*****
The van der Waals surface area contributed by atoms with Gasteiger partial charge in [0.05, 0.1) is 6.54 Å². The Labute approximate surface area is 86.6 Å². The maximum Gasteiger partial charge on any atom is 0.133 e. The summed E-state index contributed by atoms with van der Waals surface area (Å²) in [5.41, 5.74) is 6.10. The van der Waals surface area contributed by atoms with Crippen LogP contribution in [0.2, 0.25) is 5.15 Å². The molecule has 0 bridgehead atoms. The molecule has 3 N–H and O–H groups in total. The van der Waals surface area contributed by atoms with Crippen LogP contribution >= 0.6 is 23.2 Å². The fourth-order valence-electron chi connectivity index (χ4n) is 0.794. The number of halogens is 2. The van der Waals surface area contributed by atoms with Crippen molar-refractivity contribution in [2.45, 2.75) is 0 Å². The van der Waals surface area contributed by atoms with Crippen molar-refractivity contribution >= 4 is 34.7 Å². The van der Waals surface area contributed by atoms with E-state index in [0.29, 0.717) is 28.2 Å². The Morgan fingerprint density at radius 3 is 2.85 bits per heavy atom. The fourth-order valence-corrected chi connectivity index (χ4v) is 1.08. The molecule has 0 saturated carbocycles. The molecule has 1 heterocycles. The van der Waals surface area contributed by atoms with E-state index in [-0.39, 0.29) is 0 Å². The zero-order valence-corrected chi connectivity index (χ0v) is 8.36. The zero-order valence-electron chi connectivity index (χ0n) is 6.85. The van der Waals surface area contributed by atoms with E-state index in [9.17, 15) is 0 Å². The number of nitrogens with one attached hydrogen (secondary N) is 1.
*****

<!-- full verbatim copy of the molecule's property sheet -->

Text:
The van der Waals surface area contributed by atoms with Gasteiger partial charge in [0.05, 0.1) is 6.54 Å². The Labute approximate surface area is 86.6 Å². The maximum Gasteiger partial charge on any atom is 0.133 e. The summed E-state index contributed by atoms with van der Waals surface area (Å²) in [5.41, 5.74) is 6.10. The van der Waals surface area contributed by atoms with Crippen LogP contribution in [0.2, 0.25) is 5.15 Å². The molecule has 0 bridgehead atoms. The molecule has 3 N–H and O–H groups in total. The van der Waals surface area contributed by atoms with Crippen LogP contribution >= 0.6 is 23.2 Å². The fourth-order valence-electron chi connectivity index (χ4n) is 0.794. The number of halogens is 2. The van der Waals surface area contributed by atoms with Crippen molar-refractivity contribution in [2.45, 2.75) is 0 Å². The van der Waals surface area contributed by atoms with Crippen molar-refractivity contribution >= 4 is 34.7 Å². The van der Waals surface area contributed by atoms with E-state index in [0.29, 0.717) is 28.2 Å². The Morgan fingerprint density at radius 3 is 2.85 bits per heavy atom. The fourth-order valence-corrected chi connectivity index (χ4v) is 1.08. The molecule has 0 saturated carbocycles. The molecule has 1 heterocycles. The van der Waals surface area contributed by atoms with E-state index in [-0.39, 0.29) is 0 Å². The zero-order valence-corrected chi connectivity index (χ0v) is 8.36. The zero-order valence-electron chi connectivity index (χ0n) is 6.85. The van der Waals surface area contributed by atoms with E-state index in [9.17, 15) is 0 Å². The number of nitrogens with one attached hydrogen (secondary N) is 1.